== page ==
BIM Storm, Going Beyond Desktop Applications of BIM
Building Information Modeling (BIM) is often thought of as a desktop application associated with software products such a Revit, ArchiCAD, VectorWorks, etc. However the Wikipedia definition denotes BIM as “a process involving the generation and management of digital representations of physical and functional characteristics of a facility.” Kimon Onuma has been utilizing BIM to its full definition through applications he calls BIMStorms and further helping owners organize all the data that the building and its users are constantly updating.
Very simply put. Onuma offers his clients a Cloud Base BIM, a web-enabled data sharing and knowledge management tools on a an easily accessible platform. It gives the ability for smart or intelligent buildings (and their systems) to communicate with owners, and simultaneously overlay additional data regarding building users, such as maintenance requests, occupancy of room at any given time, movement throughout the building (or campus or city block) or any other number of inputs that technology allows us to collect.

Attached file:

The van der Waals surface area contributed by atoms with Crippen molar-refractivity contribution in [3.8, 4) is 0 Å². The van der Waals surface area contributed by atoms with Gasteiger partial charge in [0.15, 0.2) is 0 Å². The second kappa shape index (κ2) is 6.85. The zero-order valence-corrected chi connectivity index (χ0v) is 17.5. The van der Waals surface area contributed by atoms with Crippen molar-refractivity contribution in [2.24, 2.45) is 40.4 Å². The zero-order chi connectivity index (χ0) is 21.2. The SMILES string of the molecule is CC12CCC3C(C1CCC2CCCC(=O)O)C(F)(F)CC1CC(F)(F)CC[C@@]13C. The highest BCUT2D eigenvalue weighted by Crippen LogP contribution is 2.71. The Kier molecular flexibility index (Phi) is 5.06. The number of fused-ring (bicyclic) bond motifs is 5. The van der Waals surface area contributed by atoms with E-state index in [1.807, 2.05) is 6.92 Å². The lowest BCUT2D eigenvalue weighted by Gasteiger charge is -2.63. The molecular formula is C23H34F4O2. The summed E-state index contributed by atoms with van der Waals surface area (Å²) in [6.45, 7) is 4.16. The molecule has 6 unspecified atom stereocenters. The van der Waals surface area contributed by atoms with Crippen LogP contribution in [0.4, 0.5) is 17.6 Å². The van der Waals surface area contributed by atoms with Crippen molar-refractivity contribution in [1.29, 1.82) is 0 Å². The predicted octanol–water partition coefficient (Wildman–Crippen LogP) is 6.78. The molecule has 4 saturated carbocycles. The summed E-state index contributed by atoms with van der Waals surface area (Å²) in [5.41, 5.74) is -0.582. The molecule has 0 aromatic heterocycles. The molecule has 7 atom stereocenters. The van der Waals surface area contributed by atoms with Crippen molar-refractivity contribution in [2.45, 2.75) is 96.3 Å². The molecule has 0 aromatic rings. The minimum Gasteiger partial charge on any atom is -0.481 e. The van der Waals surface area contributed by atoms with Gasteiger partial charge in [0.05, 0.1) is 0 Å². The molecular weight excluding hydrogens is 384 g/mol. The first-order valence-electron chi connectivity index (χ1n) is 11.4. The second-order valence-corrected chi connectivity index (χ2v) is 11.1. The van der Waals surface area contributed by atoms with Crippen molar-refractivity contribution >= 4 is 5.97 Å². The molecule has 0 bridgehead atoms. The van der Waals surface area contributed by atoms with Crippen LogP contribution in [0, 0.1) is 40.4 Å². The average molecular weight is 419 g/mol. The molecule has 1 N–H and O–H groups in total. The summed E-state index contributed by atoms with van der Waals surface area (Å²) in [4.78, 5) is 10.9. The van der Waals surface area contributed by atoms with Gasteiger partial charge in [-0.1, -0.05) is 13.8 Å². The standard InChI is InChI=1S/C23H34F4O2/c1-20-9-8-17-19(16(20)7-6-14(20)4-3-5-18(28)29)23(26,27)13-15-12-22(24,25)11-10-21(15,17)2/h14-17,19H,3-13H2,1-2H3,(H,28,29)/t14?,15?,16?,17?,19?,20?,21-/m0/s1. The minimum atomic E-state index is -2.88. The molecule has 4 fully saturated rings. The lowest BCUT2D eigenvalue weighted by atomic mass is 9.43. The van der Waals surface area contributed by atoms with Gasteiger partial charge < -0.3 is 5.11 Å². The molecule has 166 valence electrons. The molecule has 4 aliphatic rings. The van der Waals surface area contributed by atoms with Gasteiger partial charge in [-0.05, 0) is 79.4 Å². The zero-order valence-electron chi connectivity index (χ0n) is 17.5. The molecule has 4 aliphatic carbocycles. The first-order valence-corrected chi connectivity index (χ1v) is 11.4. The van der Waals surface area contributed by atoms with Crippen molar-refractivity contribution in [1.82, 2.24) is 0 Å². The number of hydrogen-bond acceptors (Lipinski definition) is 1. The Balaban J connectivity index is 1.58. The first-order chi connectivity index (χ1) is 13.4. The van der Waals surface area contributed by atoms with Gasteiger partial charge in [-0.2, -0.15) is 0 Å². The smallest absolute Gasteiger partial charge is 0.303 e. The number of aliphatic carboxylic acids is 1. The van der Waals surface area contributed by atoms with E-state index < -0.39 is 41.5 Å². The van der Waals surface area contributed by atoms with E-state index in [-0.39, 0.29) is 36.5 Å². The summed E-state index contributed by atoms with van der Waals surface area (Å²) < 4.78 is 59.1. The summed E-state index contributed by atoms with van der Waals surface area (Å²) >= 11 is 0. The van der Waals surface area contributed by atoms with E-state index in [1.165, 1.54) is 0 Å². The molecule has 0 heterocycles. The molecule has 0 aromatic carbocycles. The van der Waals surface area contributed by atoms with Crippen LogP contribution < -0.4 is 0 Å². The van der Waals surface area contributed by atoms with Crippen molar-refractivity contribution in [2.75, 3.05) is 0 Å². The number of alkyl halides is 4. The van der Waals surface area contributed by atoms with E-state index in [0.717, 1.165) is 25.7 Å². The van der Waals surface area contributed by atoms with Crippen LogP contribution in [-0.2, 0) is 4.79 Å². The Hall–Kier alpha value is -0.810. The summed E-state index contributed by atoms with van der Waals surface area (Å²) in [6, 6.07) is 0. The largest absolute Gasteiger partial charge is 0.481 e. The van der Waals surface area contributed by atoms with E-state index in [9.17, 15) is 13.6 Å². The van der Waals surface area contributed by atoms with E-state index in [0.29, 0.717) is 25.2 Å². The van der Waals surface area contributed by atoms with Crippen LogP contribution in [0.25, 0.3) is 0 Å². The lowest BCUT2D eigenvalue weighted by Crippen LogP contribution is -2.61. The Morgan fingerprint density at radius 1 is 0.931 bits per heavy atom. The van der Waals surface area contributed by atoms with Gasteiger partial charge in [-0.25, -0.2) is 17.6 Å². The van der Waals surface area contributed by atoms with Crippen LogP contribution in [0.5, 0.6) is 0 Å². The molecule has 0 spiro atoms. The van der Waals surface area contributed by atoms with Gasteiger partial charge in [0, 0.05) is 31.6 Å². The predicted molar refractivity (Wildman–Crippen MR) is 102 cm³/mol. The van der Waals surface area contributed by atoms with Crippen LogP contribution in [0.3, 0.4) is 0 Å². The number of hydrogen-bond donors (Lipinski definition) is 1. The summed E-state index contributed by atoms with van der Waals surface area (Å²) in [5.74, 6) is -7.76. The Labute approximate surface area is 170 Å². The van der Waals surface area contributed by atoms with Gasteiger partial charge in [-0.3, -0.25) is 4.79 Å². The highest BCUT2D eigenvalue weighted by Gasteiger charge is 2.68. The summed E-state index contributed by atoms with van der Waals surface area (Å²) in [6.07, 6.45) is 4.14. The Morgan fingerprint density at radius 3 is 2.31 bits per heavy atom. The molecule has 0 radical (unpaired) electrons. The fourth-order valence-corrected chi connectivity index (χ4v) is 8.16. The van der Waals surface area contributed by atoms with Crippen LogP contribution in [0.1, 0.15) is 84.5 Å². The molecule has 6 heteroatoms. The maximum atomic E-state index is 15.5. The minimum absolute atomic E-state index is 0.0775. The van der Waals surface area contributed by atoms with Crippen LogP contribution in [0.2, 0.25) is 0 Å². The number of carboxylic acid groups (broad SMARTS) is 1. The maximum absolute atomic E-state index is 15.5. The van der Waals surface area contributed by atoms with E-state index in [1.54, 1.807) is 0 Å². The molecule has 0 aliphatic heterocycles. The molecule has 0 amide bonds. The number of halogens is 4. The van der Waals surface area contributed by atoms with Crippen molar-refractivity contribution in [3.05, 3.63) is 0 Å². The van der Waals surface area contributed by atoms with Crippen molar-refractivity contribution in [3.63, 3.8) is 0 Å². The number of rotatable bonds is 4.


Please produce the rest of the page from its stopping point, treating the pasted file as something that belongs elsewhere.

It also means that BIM, or its BIMStorm applications, can be used as powerful collaboration tools at a larger scale. In 2010, BimStorm Haiti was launched to help plane the future of Haiti by using the collecting knowledge of industry participants across the world. Similarly, BIMStorm Japan was launched in 2011. Other BimStorms have been used to help with city planning including Los Angeles, Boston, and Washington DC.
How would you further utilize BIM out of the box?